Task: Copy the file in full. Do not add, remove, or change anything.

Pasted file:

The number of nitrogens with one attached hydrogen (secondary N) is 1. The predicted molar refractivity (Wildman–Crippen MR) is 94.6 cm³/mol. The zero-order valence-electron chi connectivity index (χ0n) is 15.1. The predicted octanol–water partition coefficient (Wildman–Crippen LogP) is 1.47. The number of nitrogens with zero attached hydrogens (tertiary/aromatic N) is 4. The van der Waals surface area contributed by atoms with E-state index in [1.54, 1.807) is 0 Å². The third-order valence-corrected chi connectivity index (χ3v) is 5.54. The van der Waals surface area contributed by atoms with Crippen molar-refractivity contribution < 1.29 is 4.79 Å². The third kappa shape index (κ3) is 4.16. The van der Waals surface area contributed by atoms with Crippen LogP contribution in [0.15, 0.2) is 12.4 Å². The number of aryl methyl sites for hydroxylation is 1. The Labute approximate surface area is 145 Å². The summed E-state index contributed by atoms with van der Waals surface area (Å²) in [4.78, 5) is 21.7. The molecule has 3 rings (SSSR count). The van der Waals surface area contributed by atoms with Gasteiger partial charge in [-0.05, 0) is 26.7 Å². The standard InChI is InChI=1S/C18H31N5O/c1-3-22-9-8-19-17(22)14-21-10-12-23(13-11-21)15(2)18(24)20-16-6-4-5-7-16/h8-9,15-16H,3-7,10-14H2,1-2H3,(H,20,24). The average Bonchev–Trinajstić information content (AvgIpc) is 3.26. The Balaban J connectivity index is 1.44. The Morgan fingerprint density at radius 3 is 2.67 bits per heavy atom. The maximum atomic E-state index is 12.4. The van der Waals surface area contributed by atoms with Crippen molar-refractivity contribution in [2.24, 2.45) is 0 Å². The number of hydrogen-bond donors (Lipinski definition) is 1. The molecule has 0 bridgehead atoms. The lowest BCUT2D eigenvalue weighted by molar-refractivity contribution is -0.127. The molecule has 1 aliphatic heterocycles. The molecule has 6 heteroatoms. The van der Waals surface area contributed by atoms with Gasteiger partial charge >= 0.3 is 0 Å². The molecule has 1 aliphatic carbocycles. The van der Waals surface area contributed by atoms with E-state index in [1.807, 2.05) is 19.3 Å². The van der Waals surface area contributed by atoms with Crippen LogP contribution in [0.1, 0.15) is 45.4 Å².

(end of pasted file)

The number of nitrogens with one attached hydrogen (secondary N) is 1. The predicted molar refractivity (Wildman–Crippen MR) is 94.6 cm³/mol. The zero-order valence-electron chi connectivity index (χ0n) is 15.1. The predicted octanol–water partition coefficient (Wildman–Crippen LogP) is 1.47. The number of nitrogens with zero attached hydrogens (tertiary/aromatic N) is 4. The van der Waals surface area contributed by atoms with E-state index in [1.54, 1.807) is 0 Å². The third-order valence-corrected chi connectivity index (χ3v) is 5.54. The van der Waals surface area contributed by atoms with Crippen molar-refractivity contribution < 1.29 is 4.79 Å². The third kappa shape index (κ3) is 4.16. The van der Waals surface area contributed by atoms with Crippen LogP contribution in [0.15, 0.2) is 12.4 Å². The number of aryl methyl sites for hydroxylation is 1. The Labute approximate surface area is 145 Å². The summed E-state index contributed by atoms with van der Waals surface area (Å²) in [4.78, 5) is 21.7. The molecule has 3 rings (SSSR count). The van der Waals surface area contributed by atoms with Gasteiger partial charge in [-0.05, 0) is 26.7 Å². The standard InChI is InChI=1S/C18H31N5O/c1-3-22-9-8-19-17(22)14-21-10-12-23(13-11-21)15(2)18(24)20-16-6-4-5-7-16/h8-9,15-16H,3-7,10-14H2,1-2H3,(H,20,24). The average Bonchev–Trinajstić information content (AvgIpc) is 3.26. The Balaban J connectivity index is 1.44. The Morgan fingerprint density at radius 3 is 2.67 bits per heavy atom. The maximum atomic E-state index is 12.4. The van der Waals surface area contributed by atoms with Crippen molar-refractivity contribution in [2.24, 2.45) is 0 Å². The number of hydrogen-bond donors (Lipinski definition) is 1. The molecule has 0 bridgehead atoms. The lowest BCUT2D eigenvalue weighted by molar-refractivity contribution is -0.127. The molecule has 1 aliphatic heterocycles. The molecule has 6 heteroatoms. The van der Waals surface area contributed by atoms with Gasteiger partial charge >= 0.3 is 0 Å². The molecule has 1 aliphatic carbocycles. The van der Waals surface area contributed by atoms with E-state index in [1.807, 2.05) is 19.3 Å². The van der Waals surface area contributed by atoms with Crippen LogP contribution in [0.1, 0.15) is 45.4 Å².